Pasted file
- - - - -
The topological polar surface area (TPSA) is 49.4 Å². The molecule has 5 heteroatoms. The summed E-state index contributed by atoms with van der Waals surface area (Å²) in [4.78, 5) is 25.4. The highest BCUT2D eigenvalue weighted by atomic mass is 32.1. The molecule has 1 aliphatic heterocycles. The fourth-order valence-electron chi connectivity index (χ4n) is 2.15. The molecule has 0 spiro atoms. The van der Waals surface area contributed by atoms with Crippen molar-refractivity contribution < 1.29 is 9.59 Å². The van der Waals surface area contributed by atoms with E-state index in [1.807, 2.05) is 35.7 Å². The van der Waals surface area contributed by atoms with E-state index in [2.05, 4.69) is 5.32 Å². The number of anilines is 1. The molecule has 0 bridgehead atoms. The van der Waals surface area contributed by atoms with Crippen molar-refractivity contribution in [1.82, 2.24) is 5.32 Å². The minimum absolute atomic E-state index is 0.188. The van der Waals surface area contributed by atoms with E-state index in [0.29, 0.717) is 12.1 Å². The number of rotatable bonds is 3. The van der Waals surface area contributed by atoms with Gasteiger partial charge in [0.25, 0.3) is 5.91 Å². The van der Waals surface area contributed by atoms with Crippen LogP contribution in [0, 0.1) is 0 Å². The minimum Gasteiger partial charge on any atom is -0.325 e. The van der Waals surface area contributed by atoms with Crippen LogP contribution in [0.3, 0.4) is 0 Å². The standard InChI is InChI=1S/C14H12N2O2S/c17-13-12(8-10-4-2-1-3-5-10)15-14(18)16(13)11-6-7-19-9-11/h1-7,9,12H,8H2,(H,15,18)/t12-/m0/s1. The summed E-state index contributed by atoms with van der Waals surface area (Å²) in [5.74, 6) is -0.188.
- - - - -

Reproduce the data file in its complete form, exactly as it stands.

The topological polar surface area (TPSA) is 49.4 Å². The molecule has 5 heteroatoms. The summed E-state index contributed by atoms with van der Waals surface area (Å²) in [4.78, 5) is 25.4. The highest BCUT2D eigenvalue weighted by atomic mass is 32.1. The molecule has 1 aliphatic heterocycles. The fourth-order valence-electron chi connectivity index (χ4n) is 2.15. The molecule has 0 spiro atoms. The van der Waals surface area contributed by atoms with Crippen molar-refractivity contribution < 1.29 is 9.59 Å². The van der Waals surface area contributed by atoms with E-state index in [1.807, 2.05) is 35.7 Å². The van der Waals surface area contributed by atoms with E-state index in [2.05, 4.69) is 5.32 Å². The number of anilines is 1. The molecule has 0 bridgehead atoms. The van der Waals surface area contributed by atoms with Crippen molar-refractivity contribution in [1.82, 2.24) is 5.32 Å². The minimum absolute atomic E-state index is 0.188. The van der Waals surface area contributed by atoms with E-state index in [0.29, 0.717) is 12.1 Å². The number of rotatable bonds is 3. The van der Waals surface area contributed by atoms with Gasteiger partial charge in [0.25, 0.3) is 5.91 Å². The van der Waals surface area contributed by atoms with Crippen LogP contribution in [0, 0.1) is 0 Å². The minimum Gasteiger partial charge on any atom is -0.325 e. The van der Waals surface area contributed by atoms with Crippen LogP contribution in [0.3, 0.4) is 0 Å². The standard InChI is InChI=1S/C14H12N2O2S/c17-13-12(8-10-4-2-1-3-5-10)15-14(18)16(13)11-6-7-19-9-11/h1-7,9,12H,8H2,(H,15,18)/t12-/m0/s1. The summed E-state index contributed by atoms with van der Waals surface area (Å²) in [5.74, 6) is -0.188.